Making the lifestyle and diet changes suggested in the treatment section should also reduce your risk of developing constipation. Eat plenty of fruit and vegetables to help you reach the recommended goal of 30g of fibre a day. You can also find fibre in wholegrain rice, wholewheat pasta, wholemeal bread, seeds and oats. You may also want to consider a supplement designed to aid digestion. Drinking plenty of water and regular exercise should also help keep your bowel habits regular. Try to give yourself enough time and privacy to pass stools and don’t ignore your urge to go to the toilet.

If you’re still experiencing symptoms of constipation despite diet and lifestyle changes and after speaking to a member of the pharmacy team, make an appointment with your GP. If you notice any of the following symptoms, alongside your constipation, ask for an urgent GP appointment: 

• You’re constipated and it’s not getting better with treatment

• You’re regularly constipated for a long period of time 

• You have blood in your stools or they are black and tarry

• You’ve lost weight without trying 

• You’re constipated and feel tired all the time 

• You’re taking a medicine that may be causing constipation 

If your GP suspects an underlying bowel condition they may consider one of the following tests or checks: 

Rectal examination

Where a doctor or nurse uses their finger to check for any problems inside your rectum. It’s usually very quick and painless.

A long, thin tube with a small camera inside is passed into your bottom to look inside your large bowel.  This will usually be done in a hospital.

Barium enema 
A white liquid called barium is passed into your bowel through your bottom to help highlight the large bowel so it can be seen clearly on an X-ray. This will usually be done in a hospital by a radiologist or radiographer.

Constipation doesn’t usually cause complications or long-term health problems. However, infrequent bowel movements or difficult passage of stools that last longer than a few weeks is known as long-term or chronic constipation. 

Long-term constipation can lead to faecal impaction, which is where the stool has built up in the last part of the intestine (rectum). The main symptom of faecal impaction is diarrhoea after a long bout of constipation. It’s important to speak to your GP if you suspect faecal impaction as it’s likely to require treatment. If you’re struggling with chronic constipation, your GP may suggest treatment such as a laxative, a suppository or a mini enema (when fluid is passed through your bottom into your bowel).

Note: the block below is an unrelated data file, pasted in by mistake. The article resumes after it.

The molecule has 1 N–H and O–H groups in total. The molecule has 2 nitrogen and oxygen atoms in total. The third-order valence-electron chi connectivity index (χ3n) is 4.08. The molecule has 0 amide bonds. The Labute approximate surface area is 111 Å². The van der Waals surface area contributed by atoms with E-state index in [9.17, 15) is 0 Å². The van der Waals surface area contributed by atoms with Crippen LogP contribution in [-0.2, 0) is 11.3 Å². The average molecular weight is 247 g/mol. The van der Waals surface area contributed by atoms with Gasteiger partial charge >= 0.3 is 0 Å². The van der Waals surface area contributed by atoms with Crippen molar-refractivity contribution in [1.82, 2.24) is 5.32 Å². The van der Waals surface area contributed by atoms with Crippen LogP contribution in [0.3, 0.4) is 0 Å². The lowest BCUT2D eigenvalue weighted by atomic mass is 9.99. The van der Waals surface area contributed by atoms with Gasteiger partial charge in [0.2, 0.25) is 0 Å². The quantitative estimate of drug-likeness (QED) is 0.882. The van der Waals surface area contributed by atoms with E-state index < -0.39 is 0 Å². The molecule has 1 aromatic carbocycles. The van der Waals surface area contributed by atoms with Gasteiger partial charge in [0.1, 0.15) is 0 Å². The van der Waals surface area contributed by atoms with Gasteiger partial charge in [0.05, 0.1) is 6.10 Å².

If you’re continually straining to pass stools, this may also cause some pain, discomfort or rectal bleeding. In some cases, this bleeding is a result of a small tear around the anus (anal fissure). Some people with chronic constipation may develop haemorrhoids (piles) or bowel incontinence (the leakage of liquid stools). 

Irritable bowel syndrome (IBS) is a common, long-term condition that affects the digestive system – while the large intestine appears physically normal, it’s not functioning as it should. It can therefore cause digestive issues. IBS causes many symptoms, some of the most common are: 

• Stomach cramps

• Bloating

• Diarrhoea

• Constipation

These symptoms can come and go, there may be days when symptoms are better and days when they are worse (flare-ups). Sometimes symptoms can last for days, weeks or months at a time. It’s usually a lifelong problem and can be very frustrating to live with. The exact cause of IBS is unknown and there is no cure, but diet changes and medicines can help to control the symptoms.  Some general tips to help relieve IBS symptoms include:

• Cooking homemade meals using fresh ingredients 

• Keeping a diary of what you eat and the symptoms you feel 

• Finding ways to relax 

• Getting plenty of exercise 

• Not delaying or skipping meals 

• Not eating too quickly 

• Avoiding lots of fatty, processed or spicy foods 

• Avoiding more than three portions of fresh fruit a day 

• Not drinking more than three cups of tea or coffee a day 

• Limiting alcohol to within government guidelines and avoiding fizzy drinks